This study was undertaken to quantify operative risks of umbilical hernia repair for the patients with signs of portal hypertension, such as esophageal varices and/or ascites, and to compare them with those of the general population. The effect of emergency status of umbilical hernia repair on surgical outcome was also assessed. In addition, we sought to identify predictors of postoperative mortality.
The American College of Surgeons (ACS) National Surgical Quality Improvement Program (NSQIP) is a nationally validated database in which patient demographic characteristics, preoperative variables, perioperative course, and surgical outcomes are captured and recorded prospectively by trained clinical reviewers. We used a deidentified data set available to participating hospitals known as the ACS-NSQIP Participant Use Data File.
Current Procedural Terminology codes 49585 and 49587 were used to identify patients who underwent umbilical hernia repair from January 1, 2005, through December 31, 2009. Patients with disseminated malignant tumor, congestive heart failure, and renal failure requiring dialysis were excluded to ensure that ascites was not caused by conditions other than portal hypertension from liver cirrhosis. The inclusion criteria for the study group were the presence of esophageal varices or ascites within 30 days of surgery. Those patients without ascites and esophageal varices formed the control group. Demographic data, preoperative variables, perioperative course, and postoperative complications were analyzed.
We first examined demographic details and preoperative variables of the patients who underwent umbilical hernia repair. Overall morbidity and mortality rates after umbilical hernia repair were determined for those with ascites and/or esophageal varices and those without to assess the effect of ascites and esophageal varices on the surgical outcome.
Next, morbidity and mortality rates were compared between elective and emergency operations for the main study group to determine the effect of emergency surgery on complication rates. In addition, specific details of postoperative complications were assessed to determine whether some complications were more common in emergency situations, as opposed to elective situations.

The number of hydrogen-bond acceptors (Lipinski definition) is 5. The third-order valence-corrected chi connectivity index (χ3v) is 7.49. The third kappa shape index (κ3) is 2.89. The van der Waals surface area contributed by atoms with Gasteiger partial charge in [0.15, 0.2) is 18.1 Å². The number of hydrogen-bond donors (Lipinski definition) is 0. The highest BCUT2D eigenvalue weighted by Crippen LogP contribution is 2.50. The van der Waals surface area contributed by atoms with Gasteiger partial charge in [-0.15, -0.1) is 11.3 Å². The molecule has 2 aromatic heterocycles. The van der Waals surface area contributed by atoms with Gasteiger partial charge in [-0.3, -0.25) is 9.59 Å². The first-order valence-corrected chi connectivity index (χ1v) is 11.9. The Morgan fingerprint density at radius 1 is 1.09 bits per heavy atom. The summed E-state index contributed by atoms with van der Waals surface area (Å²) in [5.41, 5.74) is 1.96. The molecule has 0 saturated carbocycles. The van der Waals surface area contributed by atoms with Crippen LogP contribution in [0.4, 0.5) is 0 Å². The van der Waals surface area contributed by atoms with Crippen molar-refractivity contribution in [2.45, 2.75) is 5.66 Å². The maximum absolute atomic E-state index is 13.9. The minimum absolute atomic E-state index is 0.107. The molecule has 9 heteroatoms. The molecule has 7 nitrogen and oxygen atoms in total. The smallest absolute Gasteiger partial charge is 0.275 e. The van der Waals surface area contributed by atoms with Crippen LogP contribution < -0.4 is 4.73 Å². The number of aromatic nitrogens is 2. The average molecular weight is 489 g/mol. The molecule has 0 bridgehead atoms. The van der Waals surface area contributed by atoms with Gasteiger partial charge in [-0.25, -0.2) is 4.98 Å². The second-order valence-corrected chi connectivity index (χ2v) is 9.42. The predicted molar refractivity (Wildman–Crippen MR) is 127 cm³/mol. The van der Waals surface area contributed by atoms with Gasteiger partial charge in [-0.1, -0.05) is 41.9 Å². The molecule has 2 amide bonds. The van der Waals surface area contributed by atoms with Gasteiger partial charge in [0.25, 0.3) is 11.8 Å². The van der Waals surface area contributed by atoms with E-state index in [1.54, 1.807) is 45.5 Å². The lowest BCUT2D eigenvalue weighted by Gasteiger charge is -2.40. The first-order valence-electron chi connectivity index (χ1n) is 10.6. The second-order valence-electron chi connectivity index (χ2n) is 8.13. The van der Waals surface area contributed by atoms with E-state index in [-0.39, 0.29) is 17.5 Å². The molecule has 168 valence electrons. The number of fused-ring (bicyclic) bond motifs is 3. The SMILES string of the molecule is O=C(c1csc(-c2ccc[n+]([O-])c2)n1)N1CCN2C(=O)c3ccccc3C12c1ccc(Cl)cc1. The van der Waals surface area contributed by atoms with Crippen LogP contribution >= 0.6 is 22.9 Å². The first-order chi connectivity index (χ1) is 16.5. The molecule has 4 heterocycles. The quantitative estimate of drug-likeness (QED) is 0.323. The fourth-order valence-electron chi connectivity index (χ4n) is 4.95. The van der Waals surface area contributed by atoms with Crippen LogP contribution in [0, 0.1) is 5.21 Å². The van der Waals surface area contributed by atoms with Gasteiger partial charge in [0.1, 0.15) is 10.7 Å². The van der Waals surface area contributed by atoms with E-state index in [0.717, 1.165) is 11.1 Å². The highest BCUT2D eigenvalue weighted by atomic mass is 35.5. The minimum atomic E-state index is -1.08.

The χ2 test was used for nonparametric variables. The Fisher exact test was used for variables with numbers less than 5. Predictors of postoperative mortality were identified. Univariate analysis was performed for preoperative variables to identify predictors of mortality within 30 days of surgery. Variables with P < .10 were included in the logistic regression analysis for predictors of postoperative mortality. P < .05 was considered significant.
During the study period, the ACS-NSQIP database contained 23 667 cases of umbilical hernia repair, 325 of which met the exclusion criteria and were excluded from the study. Therefore, 390 patients with ascites and/or esophageal varices were included in the final study group, and the remaining 22 952 patients formed the control group. In the study group, 81 patients had both esophageal varices and ascites, 35 patients had esophageal varices only, and 274 patients had ascites only. Demographic characteristics and preoperative variables are listed in Table 1. Compared with the general population undergoing umbilical hernia repair, the patients with ascites and/or esophageal varices were more likely to have comorbidities, such as older age, smoking history, chronic obstructive pulmonary disease, functional dependence, coronary artery disease, diabetes mellitus, hypertension, corticosteroid use, and higher American Society of Anesthesiologists class. The mean model for end-stage liver disease (MELD) score was significantly higher in the study group than in the control group (13 vs 8; P < .001). In addition, the patients in the study group were more likely than those in the control group to have a lower sodium level, lower platelet count, lower albumin level, higher creatinine level, higher bilirubin level, and higher international normalized ratio. Furthermore, patients with ascites and/or esophageal varices required emergency surgery for umbilical hernia more often than those without ascites or esophageal varices (37.7% vs 4.9%; P < .001). The presence of ascites and/or esophageal varices was also associated with longer operative time, longer hospital stay, and more frequent requirement for blood transfusion (Table 2).
The overall morbidity and mortality rates after umbilical hernia repair for the main study group were 13.1% and 5.1%, respectively. This finding contrasts to 3.9% morbidity and 0.1% mortality in the control group (P < .001).